Upon returning home, Wang Lung buys an ox, farm tools, and even hires servants to help him work the precious land. Using jewels O-Lan looted from the house in the city, they buy the House of Hwang's remaining land. He is eventually able to send his sons to school and apprentice one as a merchant. As Wang Lung becomes more prosperous, he buys a concubine named Lotus. O-Lan dies, but not before witnessing her first son's wedding. Wang Lung and his family move into town and rent the old House of Hwang. Wang Lung, now an old man, wants peace, but there are always disputes, especially between his first and second sons. Wang Lung's third son runs away. At the end of the novel, Wang Lung overhears his sons planning to sell the land and tries to dissuade them. They say that they will do as he wishes, but smile knowingly at each other.


[edit] Characters
Wang Lung – poor farmer and later very successful man.
O-lan – first wife, used to be a slave in the house of Hwang. A woman of few words, she is thoughtful, persuasive and wise. She is hardworking and self-sacrificing.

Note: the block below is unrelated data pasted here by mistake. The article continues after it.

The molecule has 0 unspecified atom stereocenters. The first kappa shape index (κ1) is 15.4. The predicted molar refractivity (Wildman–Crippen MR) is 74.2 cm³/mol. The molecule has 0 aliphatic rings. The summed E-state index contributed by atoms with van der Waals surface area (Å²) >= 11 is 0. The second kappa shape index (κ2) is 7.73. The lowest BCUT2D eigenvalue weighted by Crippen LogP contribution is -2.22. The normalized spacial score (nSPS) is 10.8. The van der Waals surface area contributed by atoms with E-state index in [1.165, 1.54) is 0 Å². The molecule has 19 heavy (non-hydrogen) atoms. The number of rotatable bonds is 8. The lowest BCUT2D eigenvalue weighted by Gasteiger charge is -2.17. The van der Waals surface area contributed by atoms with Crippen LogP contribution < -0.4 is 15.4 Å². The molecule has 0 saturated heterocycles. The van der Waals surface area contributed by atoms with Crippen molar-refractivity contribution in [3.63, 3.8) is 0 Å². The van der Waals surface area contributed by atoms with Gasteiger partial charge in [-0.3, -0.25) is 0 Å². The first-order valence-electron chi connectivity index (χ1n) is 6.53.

Wang Lung's Father – desires grandchildren to comfort him in his old age, becomes exceedingly needy and childish as the novel progresses.
The Poor Fool – first daughter and third child of O-lan and Wang Lung, she starts to grow more mentally retarded as the years go by. Wang Lung grows very fond of her.
Nung En (Eldest Son) – becomes a scholar, is most like the sons of Hwang.
Nung Wen (Younger Son) – becomes a merchant, is practical and sly. He is frugal and despises his elder brother for giving in to his wife's nagging for riches.
Eldest Son's Wife – Daughter of a grain merchant and a city woman who hates the Second Son's wife. She is brought to the house before O-lan's death and is deemed proper and fit by the dying woman. Her first child is a boy.
Younger Son's Wife – A gentle woman. Hates the first son's wife. Her first child is a girl.
Youngest Son – Runs away to become a soldier.
Youngest Daughter – Twin sister of the youngest son, betrothed to a merchant's son.
Wang Lung's Uncle –highly ranked in a band of thieves and a burden to Wang Lung; becomes addicted to opium
Uncle's Wife – becomes a friend of Lotus; also becomes addicted to opium